If this interpretation of the new Cape Town Liquor By-law is accurate – and there’s no suggestion that it isn’t – then it’s an absolutely massive own goal by our supposedly liberal DA city council.
- No alcohol can be sold for off-consumption on Sundays, except for wineries.
- No alcohol can be sold for off-consumption after 6pm on weekdays.
- No sale of more than 150 litres of alcohol to any one person unless they have a liquor licence or special permission from the Chairman of the Liquor Board.
- No-one may keep more than 150 litres of wine in their home without a liquor licence.
- No drinking alcohol in vehicles.
- No drinking at school functions ever. This applies even if the function is held away from school grounds and on a licenced premises.
For starters, I do agree with the no drinking in vehicles and the school function thing makes some degree of sense on a basic level. But that’s where my support for this ends.
There’s absolutely no question that Cape Town – as with the rest of South Africa – has a huge problem with alcohol. But I fail to see how this new bylaw will help to solve that. Illegal shebeens currently operate with impunity across the city; why will this bylaw prevent them from continuing to do so, with such limited enforcement of the laws that already exist?
The nod to Sundays as being somehow special is backward and unnecessary. Again, exactly how that assists with reducing alcohol abuse is beyond me. Or are we planning on baby steps here – to reduce problem drinking by 1/7th? Is that enough?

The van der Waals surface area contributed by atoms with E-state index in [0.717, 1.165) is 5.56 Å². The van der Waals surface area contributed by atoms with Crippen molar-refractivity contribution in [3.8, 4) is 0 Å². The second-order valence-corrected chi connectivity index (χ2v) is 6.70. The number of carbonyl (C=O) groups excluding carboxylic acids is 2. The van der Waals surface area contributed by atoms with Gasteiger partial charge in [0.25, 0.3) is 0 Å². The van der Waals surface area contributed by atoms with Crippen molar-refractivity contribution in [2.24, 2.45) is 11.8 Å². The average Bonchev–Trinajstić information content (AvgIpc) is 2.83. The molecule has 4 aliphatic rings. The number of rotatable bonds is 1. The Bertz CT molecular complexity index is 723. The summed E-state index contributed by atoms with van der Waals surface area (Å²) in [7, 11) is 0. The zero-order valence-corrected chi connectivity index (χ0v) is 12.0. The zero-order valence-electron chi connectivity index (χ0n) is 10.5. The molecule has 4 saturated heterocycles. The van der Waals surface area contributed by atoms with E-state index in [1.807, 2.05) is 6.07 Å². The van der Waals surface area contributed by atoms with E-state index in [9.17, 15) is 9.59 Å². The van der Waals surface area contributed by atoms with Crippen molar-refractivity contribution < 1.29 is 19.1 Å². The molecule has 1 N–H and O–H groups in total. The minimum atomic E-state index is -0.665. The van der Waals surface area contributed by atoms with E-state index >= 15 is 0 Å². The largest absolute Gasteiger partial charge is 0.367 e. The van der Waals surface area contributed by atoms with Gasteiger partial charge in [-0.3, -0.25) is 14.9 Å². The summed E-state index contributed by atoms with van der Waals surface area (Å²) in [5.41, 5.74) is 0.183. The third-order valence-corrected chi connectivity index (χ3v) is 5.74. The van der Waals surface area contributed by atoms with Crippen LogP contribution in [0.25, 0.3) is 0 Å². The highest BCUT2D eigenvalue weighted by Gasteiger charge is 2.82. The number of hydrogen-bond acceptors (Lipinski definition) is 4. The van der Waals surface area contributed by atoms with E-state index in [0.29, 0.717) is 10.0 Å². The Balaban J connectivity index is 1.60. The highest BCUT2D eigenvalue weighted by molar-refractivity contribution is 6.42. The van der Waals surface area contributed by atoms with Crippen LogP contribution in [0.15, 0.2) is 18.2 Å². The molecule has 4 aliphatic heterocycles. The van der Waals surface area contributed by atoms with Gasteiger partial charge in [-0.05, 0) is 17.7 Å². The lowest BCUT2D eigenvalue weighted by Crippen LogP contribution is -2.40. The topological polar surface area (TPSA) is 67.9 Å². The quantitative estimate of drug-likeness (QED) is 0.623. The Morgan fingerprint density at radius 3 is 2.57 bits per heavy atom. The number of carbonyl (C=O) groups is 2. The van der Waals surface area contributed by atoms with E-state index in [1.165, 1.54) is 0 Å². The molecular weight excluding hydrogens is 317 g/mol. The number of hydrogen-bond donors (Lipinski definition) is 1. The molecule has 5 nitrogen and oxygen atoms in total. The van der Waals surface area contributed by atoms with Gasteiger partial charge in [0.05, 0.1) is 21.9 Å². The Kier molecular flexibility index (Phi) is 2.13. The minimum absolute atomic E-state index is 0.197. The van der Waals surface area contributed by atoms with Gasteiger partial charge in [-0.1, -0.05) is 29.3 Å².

And then the whole 150 litres issues. No buying for big parties and even if you could, no taking it home. No wine collections of over 200 bottles – if you have one, you will be breaking the law in a couple of weeks. Are they really going to do dawn raids on posh houses that they suspect may have a wine cellar? It’s pathetic.
And this is just on off sales. The implications for restaurants and bars – and with them, Cape Town’s vital tourist industry – are even more worrying.
I have nothing but contempt for these new regulations. They are short sighted and unhelpful and they risk alienating a huge proportion of the voting public. Without proper enforcement, any law is useless anyway and as we’ve point out with the traffic, there really is no enforcement of our laws here. So what’s the point?
The one thing with our city council is that they do have a history of actually listening to public opinion, so maybe there is some hope that the outcry that this stupid bylaw generates will result in it being changed to something more sensible in the future.
But in the meantime, on the 1st April, we in Cape Town will be living in a beautiful, but backward city. And that’s very sad.